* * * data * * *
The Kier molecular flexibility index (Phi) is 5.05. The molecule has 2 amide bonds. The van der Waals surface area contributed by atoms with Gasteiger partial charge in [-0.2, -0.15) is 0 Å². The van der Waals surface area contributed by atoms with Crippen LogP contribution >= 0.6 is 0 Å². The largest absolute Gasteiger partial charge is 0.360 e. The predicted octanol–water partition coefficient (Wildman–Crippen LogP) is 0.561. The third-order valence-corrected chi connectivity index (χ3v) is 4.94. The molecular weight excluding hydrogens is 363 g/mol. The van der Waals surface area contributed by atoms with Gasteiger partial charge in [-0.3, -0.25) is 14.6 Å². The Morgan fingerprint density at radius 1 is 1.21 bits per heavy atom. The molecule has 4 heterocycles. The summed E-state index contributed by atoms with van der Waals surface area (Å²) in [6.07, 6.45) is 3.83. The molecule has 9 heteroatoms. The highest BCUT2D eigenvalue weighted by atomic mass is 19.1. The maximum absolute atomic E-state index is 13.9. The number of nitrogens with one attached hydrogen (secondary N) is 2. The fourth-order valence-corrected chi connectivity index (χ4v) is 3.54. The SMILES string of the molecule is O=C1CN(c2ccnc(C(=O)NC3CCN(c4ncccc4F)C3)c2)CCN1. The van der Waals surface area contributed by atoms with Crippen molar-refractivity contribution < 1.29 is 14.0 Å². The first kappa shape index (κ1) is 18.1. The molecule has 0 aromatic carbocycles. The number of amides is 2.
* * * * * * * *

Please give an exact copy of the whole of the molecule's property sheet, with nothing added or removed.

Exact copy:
The Kier molecular flexibility index (Phi) is 5.05. The molecule has 2 amide bonds. The van der Waals surface area contributed by atoms with Gasteiger partial charge in [-0.2, -0.15) is 0 Å². The van der Waals surface area contributed by atoms with Crippen LogP contribution >= 0.6 is 0 Å². The largest absolute Gasteiger partial charge is 0.360 e. The predicted octanol–water partition coefficient (Wildman–Crippen LogP) is 0.561. The third-order valence-corrected chi connectivity index (χ3v) is 4.94. The molecular weight excluding hydrogens is 363 g/mol. The van der Waals surface area contributed by atoms with Gasteiger partial charge in [-0.3, -0.25) is 14.6 Å². The Morgan fingerprint density at radius 1 is 1.21 bits per heavy atom. The molecule has 4 heterocycles. The summed E-state index contributed by atoms with van der Waals surface area (Å²) in [6.07, 6.45) is 3.83. The molecule has 9 heteroatoms. The highest BCUT2D eigenvalue weighted by atomic mass is 19.1. The maximum absolute atomic E-state index is 13.9. The number of nitrogens with one attached hydrogen (secondary N) is 2. The fourth-order valence-corrected chi connectivity index (χ4v) is 3.54. The SMILES string of the molecule is O=C1CN(c2ccnc(C(=O)NC3CCN(c4ncccc4F)C3)c2)CCN1. The van der Waals surface area contributed by atoms with Crippen molar-refractivity contribution < 1.29 is 14.0 Å². The first kappa shape index (κ1) is 18.1. The molecule has 0 aromatic carbocycles. The number of amides is 2.